When do Early Decision Results Come Out?

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Early Decision results are due any day now, but when are they coming exactly. As students wait with bated breath, we’ve decided to help ease your anxieties by collecting the results dates for some of the nation’s top schools.

Waiting to hear back from colleges is the most unnerving part of the process since you can no longer impact the result. While your wait is shorter than most, it still feels like an eternity. We’re happy to inform you that you won’t have to wait much longer and that most ED results will be going out over the next week. Let’s dive in!

ED and EA Decision Dates

SchoolED DecisionEA Decision
BabsonMid-DecemberJan. 1st
Boston CollegeDec. 15thN/A
Boston UniversityMid-DecemberN/A
BrandeisDec. 15thN/A
Carnegie MellonDec. 15thN/A
Case WesternDec. 11thDec. 21st
EmoryDec. 15thN/A
GeorgetownN/ADec. 15th
Georgia TechN/ADec. 11th/TBA
Johns HopkinsDec. 10thN/A
NYUDec. 15thN/A
NortheasternDec. 15thFeb. 1st
Notre DameN/AMid-December
RiceDec. 10thN/A
StanfordN/ADec. 15th
TulaneDec. 15thJan. 15th
UT AustinN/AFeb. 1st
VanderbiltDec. 15thN/A
Washington University of St. LouisDec. 17thN/A
William & MaryEarly DecemberN/A
ED and EA Decision Dates

What Does “Mid-December” Mean?

Many schools are irritatingly vague about when you can expect your results. This is intentional; colleges want to give themselves leeway, and not make promises that they can’t deliver on. While this causes irritation for students, universities have judged this annoyance better than the alternative.

Mid-December means you can expect to see your results anywhere from the 10th to the 20th, although this can and will vary depending on the school and year; just because results were released on a certain date last year doesn’t mean they will be this time around. When the results come out is dependent on a number of different factors.

The reason for this uncertainty is the number of applications schools receive, and the quick turnaround time for ED and EA applications. Colleges receive and then need to process, thousands of applications in the early rounds. Each of these needs to be read, sometimes multiple times weighed, evaluated, and judged in the context of its peers. While there are fewer applicants ED than there are in the regular decision round, the number of students who apply early has been steadily increasing.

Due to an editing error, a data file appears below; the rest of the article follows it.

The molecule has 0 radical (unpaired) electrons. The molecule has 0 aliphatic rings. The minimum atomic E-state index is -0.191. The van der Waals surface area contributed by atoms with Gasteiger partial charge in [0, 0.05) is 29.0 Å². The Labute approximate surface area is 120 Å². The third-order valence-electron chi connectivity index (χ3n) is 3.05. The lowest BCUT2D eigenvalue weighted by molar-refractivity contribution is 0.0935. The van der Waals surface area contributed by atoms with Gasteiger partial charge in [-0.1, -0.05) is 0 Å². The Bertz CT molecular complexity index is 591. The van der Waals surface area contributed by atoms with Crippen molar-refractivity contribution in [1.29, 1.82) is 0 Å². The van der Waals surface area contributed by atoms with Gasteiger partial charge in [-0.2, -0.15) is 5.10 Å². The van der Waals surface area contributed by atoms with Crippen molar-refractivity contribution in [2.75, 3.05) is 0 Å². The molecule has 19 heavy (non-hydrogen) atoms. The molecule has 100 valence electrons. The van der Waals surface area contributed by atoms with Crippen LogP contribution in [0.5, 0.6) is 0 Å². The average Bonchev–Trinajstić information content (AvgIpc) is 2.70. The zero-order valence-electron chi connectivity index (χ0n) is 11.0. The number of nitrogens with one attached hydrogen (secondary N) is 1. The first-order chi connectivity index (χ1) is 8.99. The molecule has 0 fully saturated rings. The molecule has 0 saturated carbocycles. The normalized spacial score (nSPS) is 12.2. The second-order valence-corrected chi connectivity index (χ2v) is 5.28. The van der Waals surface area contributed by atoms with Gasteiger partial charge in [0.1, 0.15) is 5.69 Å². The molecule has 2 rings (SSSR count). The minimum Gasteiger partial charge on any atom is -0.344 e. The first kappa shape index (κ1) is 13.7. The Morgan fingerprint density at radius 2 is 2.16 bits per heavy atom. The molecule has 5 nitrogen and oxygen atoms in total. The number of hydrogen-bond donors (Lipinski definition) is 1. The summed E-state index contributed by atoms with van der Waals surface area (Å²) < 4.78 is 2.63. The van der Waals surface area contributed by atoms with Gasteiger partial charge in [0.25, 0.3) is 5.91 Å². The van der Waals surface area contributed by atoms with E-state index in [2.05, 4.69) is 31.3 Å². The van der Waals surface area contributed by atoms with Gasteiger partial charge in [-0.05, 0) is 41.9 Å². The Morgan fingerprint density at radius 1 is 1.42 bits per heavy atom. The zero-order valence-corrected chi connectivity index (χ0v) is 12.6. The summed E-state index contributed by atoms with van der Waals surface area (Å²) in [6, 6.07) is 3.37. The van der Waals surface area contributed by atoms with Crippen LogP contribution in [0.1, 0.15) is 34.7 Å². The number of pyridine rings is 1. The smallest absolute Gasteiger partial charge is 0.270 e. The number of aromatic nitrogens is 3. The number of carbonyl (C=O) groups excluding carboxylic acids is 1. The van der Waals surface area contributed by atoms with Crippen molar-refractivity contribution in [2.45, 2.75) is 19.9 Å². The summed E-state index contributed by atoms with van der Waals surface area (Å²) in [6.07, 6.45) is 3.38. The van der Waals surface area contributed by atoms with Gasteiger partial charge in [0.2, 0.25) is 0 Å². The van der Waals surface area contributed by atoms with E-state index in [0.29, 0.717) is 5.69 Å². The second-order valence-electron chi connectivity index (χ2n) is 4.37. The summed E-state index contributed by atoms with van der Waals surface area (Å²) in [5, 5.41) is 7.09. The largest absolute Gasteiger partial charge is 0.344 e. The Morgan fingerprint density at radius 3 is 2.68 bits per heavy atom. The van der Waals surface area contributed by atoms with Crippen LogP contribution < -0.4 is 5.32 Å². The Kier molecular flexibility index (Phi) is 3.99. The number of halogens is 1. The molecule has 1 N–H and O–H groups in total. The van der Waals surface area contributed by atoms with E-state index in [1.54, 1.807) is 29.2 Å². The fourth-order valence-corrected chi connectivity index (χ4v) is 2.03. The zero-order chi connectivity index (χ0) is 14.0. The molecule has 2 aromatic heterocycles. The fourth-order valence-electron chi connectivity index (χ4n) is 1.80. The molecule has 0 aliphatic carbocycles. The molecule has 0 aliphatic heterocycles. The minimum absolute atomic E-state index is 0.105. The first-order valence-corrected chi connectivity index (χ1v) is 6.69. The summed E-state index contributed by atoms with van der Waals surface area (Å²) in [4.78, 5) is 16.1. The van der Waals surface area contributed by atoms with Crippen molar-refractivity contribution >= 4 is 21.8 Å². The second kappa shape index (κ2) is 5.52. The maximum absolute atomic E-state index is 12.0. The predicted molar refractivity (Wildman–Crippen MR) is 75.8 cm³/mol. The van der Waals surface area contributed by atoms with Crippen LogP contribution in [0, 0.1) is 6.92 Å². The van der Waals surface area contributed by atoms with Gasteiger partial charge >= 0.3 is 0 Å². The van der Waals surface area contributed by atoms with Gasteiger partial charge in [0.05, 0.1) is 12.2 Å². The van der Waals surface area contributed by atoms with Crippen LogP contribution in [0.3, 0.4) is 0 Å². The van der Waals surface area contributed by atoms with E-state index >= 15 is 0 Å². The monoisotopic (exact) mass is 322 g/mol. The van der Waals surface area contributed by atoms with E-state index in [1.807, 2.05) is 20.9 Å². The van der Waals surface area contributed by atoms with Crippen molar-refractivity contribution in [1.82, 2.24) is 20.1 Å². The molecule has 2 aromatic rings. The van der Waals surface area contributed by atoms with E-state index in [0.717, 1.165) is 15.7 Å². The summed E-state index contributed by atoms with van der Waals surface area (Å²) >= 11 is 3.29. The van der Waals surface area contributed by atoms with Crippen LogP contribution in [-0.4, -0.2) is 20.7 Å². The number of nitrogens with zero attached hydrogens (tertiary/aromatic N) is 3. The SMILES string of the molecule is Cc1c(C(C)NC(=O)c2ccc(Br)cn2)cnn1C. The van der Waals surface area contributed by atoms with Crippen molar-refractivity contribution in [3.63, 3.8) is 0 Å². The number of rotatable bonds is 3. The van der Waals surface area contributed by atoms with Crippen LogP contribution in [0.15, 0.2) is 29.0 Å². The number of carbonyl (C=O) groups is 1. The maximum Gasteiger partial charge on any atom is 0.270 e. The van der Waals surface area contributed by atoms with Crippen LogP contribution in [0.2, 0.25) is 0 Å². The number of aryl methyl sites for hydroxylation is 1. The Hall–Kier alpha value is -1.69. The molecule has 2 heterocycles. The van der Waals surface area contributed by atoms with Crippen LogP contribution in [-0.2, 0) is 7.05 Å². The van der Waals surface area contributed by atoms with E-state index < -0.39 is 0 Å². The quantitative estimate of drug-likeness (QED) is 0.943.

While schools want to say with certainty when they will hear back, they don’t know how many applications they will receive. Therefore, they don’t want to commit to having their admissions officers read 5,000 applications in a month and a half. Admissions officers are dedicated professionals, but they are people too, and can’t spend all their time reading applications in order to finish before a hard deadline. They do, however, wish to finish before the holiday break, which is why most schools will let you know by Mid-December.

Thus while softer deadlines are unpopular with students, they are unlikely to go anywhere, especially if the trend of increasing ED applications continues.

Why are Early Action Dates Later?

Most schools only offer ED or EA admissions, but a few offer both. For these schools, ED decisions are almost always released before EA decisions. This is because ED is binding, while EA is not.

If you are admitted ED, you no longer need to worry about applying to other colleges; you are contractually obligated to attend the school that admitted you. On the other hand, if you applied EA, then you are free to play the field in the regular admissions round, and see if you can get a better offer somewhere else. 

Thus students who apply EA are more likely to continue working on college applications, and admissions officers feel less pressure to get back to them than students who apply ED. Of course, we recommend all students continue working on regular decision applications even after they apply ED or EA, because half a month is not sufficient time to create a high-quality application.

Finally, many schools want to encourage students to apply ED. Students who apply and are admitted early decision increase a school’s yield, the percentage of admitted students who go on to enroll. This is a factor in a school’s rankings, which administrators care about a great deal (even when they pretend they don’t). Thus hearing back earlier when applying ED instead of EA is another carrot schools use to entice applications.

Restrictive Early Action

The following schools offer restrictive early action: Harvard, Notre Dame, Princeton, Stanford, and Yale. This differs slightly from both ED and EA.

Like Early Action, you are not bound to attend a school you apply to REA. Like Early Decision, however, you may apply to only a single school REA. You are allowed to apply to public schools early but may only submit a single early application to a private college when applying REA.

Applying REA can help your admissions chances, but this is mostly used by colleges that don’t care about their yield. Harvard assumes that if you are admitted, you are going to attend, and they are right for the most part.

Final Thoughts

The wait to hear back from schools after you’ve submitted your applications is often nail-biting. This is one of the largest benefits of applying early; you hear back much sooner than students applying RD, and can begin planning for the future that much quicker. That said, the wait is still longer than many students enjoy.

We hope that by telling you when you can expect your results (soon!), we have made your wait more tolerable. We wish you the best of luck and hope you hear the news all students desire. If you don’t, however, know that your college story doesn’t have to end here. Schedule a free consultation with us to learn how we can increase your chances of admission for the next round of decisions.

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